After all the money you pay for gasoline, you’d probably be surprised to learn how little of it actually powers your vehicle. It’s estimated that only about 15 per cent of the fuel’s energy moves the car down the road, with the rest lost to such things as overcoming aerodynamic drag, wasted heat, idling losses, accessories, and of interest to us here, the tires.
A little more than 4 per cent of your fuel’s energy is used just to overcome the rolling resistance of the tires. Add that up over all the petrol you pump into your vehicle over its lifetime, and you could probably think of much better ways to spend that money.
While rolling resistance has always been a factor in tire design, it has recently moved up in importance. That’s partly because of consumer demand for low-rolling-resistance (LRR) tires, but primarily, it’s because automakers have to meet ever-tightening government standards for fuel economy, and they’re specifying improved rolling resistance in the tires they commission as original equipment on their vehicles.
The problem manufacturers face is that whenever a tire’s attributes move in one direction, there will be compromises in other directions. When hybrids first hit the market, they were shod with LRR tires that were more fuel-efficient than regular tires, but they were noisy, they didn’t have much traction on wet roads, they wore out quickly, and the ride was harsh.
Today, there are far fewer compromises with LRR tires, thanks to such things as new tread compounds, tire construction, and optimized tread patterns. “Comfort and noise levels have been improved in low-rolling-resistance tires,” says Ron Margadonna, senior technical marketing manager for Michelin North America. “We engineer the fuel saving, but there is no compromise in safety for wet or dry braking, or longevity. The key is managing that energy as the tire deforms through its revolution, so there are advanced polymers that we’re using.”
For most manufacturers, LRR has become a technology added to almost all tires, rather than a fuel-efficient tire line itself, although some do make ultra-LRR tire lines for a specific segment of the market. Michelin, for example, uses LRR in most of its tires, marking a “Green X” on the sidewall of those that incorporate the technology. But it also markets an ultra-LRR line, called the Energy Saver, aimed primarily at hard-core mileage fans such as those who drive hybrids or electric vehicles. Because the tire is weighted so heavily toward LRR, there are compromises: its wet traction is lower and it doesn’t last as long.
Even at the other end of the scale, many performance tires are being designed for improved LRR, since even at the premium level, drivers don’t want to be constantly visiting the gas station. Pirelli, for example, incorporates LRR technology into most of its tires, save for the ultra-high-performance lines, where traction becomes the primary goal.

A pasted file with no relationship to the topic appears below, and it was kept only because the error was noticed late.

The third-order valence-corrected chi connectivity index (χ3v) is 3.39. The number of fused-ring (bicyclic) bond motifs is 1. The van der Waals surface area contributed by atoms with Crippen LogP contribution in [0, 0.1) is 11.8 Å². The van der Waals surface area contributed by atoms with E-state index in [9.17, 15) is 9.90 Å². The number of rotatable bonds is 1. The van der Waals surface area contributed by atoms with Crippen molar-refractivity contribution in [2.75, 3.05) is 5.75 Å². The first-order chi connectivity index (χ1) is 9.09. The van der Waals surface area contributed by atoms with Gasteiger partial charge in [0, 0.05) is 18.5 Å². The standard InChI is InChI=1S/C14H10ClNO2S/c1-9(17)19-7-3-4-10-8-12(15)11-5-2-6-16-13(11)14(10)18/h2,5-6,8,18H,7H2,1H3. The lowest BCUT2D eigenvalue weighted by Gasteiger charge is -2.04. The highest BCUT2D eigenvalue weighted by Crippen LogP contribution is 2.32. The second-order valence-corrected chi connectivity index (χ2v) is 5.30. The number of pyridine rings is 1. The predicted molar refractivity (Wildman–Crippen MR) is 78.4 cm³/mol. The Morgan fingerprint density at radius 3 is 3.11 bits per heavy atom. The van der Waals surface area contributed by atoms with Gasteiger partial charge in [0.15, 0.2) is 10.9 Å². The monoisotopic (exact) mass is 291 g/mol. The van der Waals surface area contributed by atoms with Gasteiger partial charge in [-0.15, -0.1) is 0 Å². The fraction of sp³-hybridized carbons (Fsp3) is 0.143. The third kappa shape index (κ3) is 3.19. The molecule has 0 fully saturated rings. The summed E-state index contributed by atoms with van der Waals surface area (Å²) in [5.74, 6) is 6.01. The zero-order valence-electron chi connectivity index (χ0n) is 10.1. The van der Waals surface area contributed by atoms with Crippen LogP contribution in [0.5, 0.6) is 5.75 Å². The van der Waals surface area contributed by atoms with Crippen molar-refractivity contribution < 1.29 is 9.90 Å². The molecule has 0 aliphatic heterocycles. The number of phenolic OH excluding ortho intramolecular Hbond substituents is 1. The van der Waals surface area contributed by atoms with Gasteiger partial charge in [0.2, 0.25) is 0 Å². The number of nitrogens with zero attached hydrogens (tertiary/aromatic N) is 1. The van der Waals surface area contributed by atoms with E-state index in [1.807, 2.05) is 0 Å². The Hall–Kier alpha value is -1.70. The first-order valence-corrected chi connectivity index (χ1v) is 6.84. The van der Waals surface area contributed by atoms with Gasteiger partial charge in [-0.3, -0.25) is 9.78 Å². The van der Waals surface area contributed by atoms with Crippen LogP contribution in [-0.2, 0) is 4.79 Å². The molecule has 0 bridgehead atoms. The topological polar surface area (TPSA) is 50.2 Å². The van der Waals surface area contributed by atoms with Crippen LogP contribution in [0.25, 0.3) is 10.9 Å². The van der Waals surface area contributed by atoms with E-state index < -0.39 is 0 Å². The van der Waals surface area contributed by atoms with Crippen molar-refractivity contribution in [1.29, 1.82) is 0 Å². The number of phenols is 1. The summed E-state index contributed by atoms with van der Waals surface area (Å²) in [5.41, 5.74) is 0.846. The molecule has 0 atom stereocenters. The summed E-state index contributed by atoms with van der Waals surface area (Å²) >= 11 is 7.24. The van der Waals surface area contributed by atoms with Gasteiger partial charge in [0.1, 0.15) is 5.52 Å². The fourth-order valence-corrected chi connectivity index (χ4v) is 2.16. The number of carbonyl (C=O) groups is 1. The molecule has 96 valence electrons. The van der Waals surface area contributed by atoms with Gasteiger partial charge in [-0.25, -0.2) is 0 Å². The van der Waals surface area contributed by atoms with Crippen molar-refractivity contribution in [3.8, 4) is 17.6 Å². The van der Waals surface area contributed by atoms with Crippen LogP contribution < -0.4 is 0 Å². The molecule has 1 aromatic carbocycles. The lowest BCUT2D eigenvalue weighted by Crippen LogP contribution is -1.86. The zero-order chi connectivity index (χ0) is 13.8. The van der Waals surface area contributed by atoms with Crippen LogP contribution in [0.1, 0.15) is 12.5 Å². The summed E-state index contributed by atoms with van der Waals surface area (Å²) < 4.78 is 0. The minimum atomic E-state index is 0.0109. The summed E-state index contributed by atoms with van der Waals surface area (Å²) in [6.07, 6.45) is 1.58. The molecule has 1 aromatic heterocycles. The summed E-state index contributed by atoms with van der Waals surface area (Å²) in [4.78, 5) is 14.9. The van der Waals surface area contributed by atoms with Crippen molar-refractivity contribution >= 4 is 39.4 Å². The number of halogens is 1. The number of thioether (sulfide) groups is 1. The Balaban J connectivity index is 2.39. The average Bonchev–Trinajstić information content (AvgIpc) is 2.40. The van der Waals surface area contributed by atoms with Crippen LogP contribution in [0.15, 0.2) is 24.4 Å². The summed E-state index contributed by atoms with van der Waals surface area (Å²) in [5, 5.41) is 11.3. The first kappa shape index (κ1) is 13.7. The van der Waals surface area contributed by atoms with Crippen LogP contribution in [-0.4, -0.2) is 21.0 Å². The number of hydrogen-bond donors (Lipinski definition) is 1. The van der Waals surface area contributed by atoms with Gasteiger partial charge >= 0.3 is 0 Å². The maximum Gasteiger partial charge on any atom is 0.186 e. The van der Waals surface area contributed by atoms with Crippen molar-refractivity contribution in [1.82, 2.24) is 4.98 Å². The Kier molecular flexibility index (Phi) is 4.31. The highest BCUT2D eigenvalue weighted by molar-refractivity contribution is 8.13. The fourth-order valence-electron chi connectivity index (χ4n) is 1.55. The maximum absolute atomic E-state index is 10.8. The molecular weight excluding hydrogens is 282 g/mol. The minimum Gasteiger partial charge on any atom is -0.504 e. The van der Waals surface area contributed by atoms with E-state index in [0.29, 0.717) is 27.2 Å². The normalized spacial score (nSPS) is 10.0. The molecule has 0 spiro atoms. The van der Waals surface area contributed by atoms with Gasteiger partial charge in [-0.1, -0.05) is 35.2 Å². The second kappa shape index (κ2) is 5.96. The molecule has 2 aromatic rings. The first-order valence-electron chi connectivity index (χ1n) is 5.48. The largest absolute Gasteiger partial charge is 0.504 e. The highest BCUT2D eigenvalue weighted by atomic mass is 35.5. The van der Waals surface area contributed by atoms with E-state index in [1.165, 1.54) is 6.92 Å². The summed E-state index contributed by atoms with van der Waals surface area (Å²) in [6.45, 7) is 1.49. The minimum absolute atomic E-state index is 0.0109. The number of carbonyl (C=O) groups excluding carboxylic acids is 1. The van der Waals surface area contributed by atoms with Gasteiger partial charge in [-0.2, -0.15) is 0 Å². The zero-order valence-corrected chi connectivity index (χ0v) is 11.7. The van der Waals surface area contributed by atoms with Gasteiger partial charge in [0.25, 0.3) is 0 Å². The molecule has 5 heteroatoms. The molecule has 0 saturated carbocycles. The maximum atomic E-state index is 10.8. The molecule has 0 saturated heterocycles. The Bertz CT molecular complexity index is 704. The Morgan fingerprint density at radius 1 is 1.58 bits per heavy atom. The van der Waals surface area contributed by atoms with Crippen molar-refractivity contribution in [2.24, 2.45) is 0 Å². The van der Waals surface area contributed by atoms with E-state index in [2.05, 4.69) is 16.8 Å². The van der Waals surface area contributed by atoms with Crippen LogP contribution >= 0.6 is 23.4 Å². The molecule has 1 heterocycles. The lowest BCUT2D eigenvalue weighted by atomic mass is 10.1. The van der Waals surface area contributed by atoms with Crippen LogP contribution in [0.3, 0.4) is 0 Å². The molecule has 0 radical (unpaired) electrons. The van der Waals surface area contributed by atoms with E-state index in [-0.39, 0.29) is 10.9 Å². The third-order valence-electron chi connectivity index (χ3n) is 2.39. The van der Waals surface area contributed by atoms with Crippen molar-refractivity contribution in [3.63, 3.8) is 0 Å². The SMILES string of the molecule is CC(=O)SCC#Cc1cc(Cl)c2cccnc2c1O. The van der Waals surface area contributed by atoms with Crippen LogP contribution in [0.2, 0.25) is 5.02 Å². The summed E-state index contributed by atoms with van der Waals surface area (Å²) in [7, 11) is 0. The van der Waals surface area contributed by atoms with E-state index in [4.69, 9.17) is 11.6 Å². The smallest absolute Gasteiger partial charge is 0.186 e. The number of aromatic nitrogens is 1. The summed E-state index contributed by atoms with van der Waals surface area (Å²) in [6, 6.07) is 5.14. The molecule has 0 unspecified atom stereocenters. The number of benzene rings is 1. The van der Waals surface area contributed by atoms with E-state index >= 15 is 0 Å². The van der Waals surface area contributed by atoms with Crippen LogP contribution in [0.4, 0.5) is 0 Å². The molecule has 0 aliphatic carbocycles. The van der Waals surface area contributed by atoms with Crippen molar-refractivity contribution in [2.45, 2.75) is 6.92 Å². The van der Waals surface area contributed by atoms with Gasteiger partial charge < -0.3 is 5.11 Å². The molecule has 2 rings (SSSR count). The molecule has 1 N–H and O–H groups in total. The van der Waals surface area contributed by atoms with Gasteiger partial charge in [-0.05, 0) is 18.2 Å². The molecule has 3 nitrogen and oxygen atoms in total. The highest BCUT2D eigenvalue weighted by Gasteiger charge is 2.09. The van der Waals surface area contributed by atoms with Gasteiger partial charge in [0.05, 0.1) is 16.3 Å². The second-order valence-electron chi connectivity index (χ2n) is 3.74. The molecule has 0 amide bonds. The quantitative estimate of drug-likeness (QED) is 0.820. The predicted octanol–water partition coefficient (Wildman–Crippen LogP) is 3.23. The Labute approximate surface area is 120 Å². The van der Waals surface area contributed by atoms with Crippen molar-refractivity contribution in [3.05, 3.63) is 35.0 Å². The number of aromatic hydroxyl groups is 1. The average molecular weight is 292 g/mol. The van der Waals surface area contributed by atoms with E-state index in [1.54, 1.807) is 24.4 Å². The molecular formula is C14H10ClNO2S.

Within the next couple of years, the U.S. National Highway Traffic Safety Administration (NHTSA) will introduce easy-to-understand tire labels for consumers, which you can expect to see here. The labels will outline a tire’s fuel efficiency and emissions rating, its wet traction, and its tread wear. NHTSA currently mandates the Uniform Tire Quality Grading, or UTQG, which includes tread wear, traction grades, and temperature resistance, but deciphering them requires specialized knowledge. These grades, molded into the sidewall, are rated in numbers for tread wear, and letters for traction and temperature. The design for the new labels is still under assessment, but the most likely final choice will be either a five-star rating system, or coloured bands. The labels will be similar to the new European Union tire labels that will be required overseas later this year, but instead of the tread wear rating, the EU labels will measure the tire’s decibel level when in use, to meet EU standards for road noise.
Of course, buying an LRR tire is only half the equation. The other half is in maintaining it so it’s able to return the attributes the company promised. Rolling resistance increases when tire pressure is low, so once a month, check your tires. The recommended pressure is found on a label in your vehicle’s door jamb, or sometimes inside the glove box or fuel filler door, or in the owner’s manual. (Don’t go by the pressure marked on the tire, which is the maximum it can hold.) Some people overfill their tires, since this can further reduce rolling resistance, but it’s not recommended, since the tires will wear unevenly and the ride will be excessively harsh.
It’s also a good idea to have your vehicle’s alignment checked at least every two years. If a tire’s caster or camber is off, the resulting drag will affect your fuel mileage. And finally, replace your tires any time the tread is worn (you can use the penny test), or there are bulges or cracks in the sidewall. Replacing worn tires not only helps with fuel efficiency, but keeps you safe as well.